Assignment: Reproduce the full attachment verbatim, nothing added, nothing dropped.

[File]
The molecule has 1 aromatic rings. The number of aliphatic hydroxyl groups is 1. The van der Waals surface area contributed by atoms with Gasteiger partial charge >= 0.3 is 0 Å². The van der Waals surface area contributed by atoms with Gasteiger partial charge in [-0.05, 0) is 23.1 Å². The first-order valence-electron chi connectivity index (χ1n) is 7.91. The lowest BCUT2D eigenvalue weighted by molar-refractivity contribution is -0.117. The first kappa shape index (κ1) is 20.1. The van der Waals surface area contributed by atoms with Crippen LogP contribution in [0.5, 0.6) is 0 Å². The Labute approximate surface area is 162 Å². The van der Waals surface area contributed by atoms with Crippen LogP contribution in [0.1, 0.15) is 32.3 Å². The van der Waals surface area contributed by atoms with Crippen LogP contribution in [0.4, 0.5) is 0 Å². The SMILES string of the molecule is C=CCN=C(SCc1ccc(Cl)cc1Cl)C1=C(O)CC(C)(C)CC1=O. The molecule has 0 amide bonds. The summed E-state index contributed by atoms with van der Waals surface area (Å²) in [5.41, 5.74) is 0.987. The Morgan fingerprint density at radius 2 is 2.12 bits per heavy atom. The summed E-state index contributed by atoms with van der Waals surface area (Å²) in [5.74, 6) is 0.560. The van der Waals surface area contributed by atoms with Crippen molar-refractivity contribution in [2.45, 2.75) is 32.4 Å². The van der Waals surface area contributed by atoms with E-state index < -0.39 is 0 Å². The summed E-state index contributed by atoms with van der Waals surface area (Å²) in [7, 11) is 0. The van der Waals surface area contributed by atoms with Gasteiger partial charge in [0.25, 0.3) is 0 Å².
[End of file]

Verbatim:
The molecule has 1 aromatic rings. The number of aliphatic hydroxyl groups is 1. The van der Waals surface area contributed by atoms with Gasteiger partial charge >= 0.3 is 0 Å². The van der Waals surface area contributed by atoms with Gasteiger partial charge in [-0.05, 0) is 23.1 Å². The first-order valence-electron chi connectivity index (χ1n) is 7.91. The lowest BCUT2D eigenvalue weighted by molar-refractivity contribution is -0.117. The first kappa shape index (κ1) is 20.1. The van der Waals surface area contributed by atoms with Crippen LogP contribution in [0.5, 0.6) is 0 Å². The Labute approximate surface area is 162 Å². The van der Waals surface area contributed by atoms with Crippen LogP contribution in [0.1, 0.15) is 32.3 Å². The van der Waals surface area contributed by atoms with Crippen LogP contribution in [0.4, 0.5) is 0 Å². The SMILES string of the molecule is C=CCN=C(SCc1ccc(Cl)cc1Cl)C1=C(O)CC(C)(C)CC1=O. The molecule has 0 amide bonds. The summed E-state index contributed by atoms with van der Waals surface area (Å²) in [5.41, 5.74) is 0.987. The Morgan fingerprint density at radius 2 is 2.12 bits per heavy atom. The summed E-state index contributed by atoms with van der Waals surface area (Å²) in [5.74, 6) is 0.560. The van der Waals surface area contributed by atoms with Crippen molar-refractivity contribution in [2.45, 2.75) is 32.4 Å². The van der Waals surface area contributed by atoms with E-state index < -0.39 is 0 Å². The summed E-state index contributed by atoms with van der Waals surface area (Å²) in [7, 11) is 0. The van der Waals surface area contributed by atoms with Gasteiger partial charge in [0.25, 0.3) is 0 Å².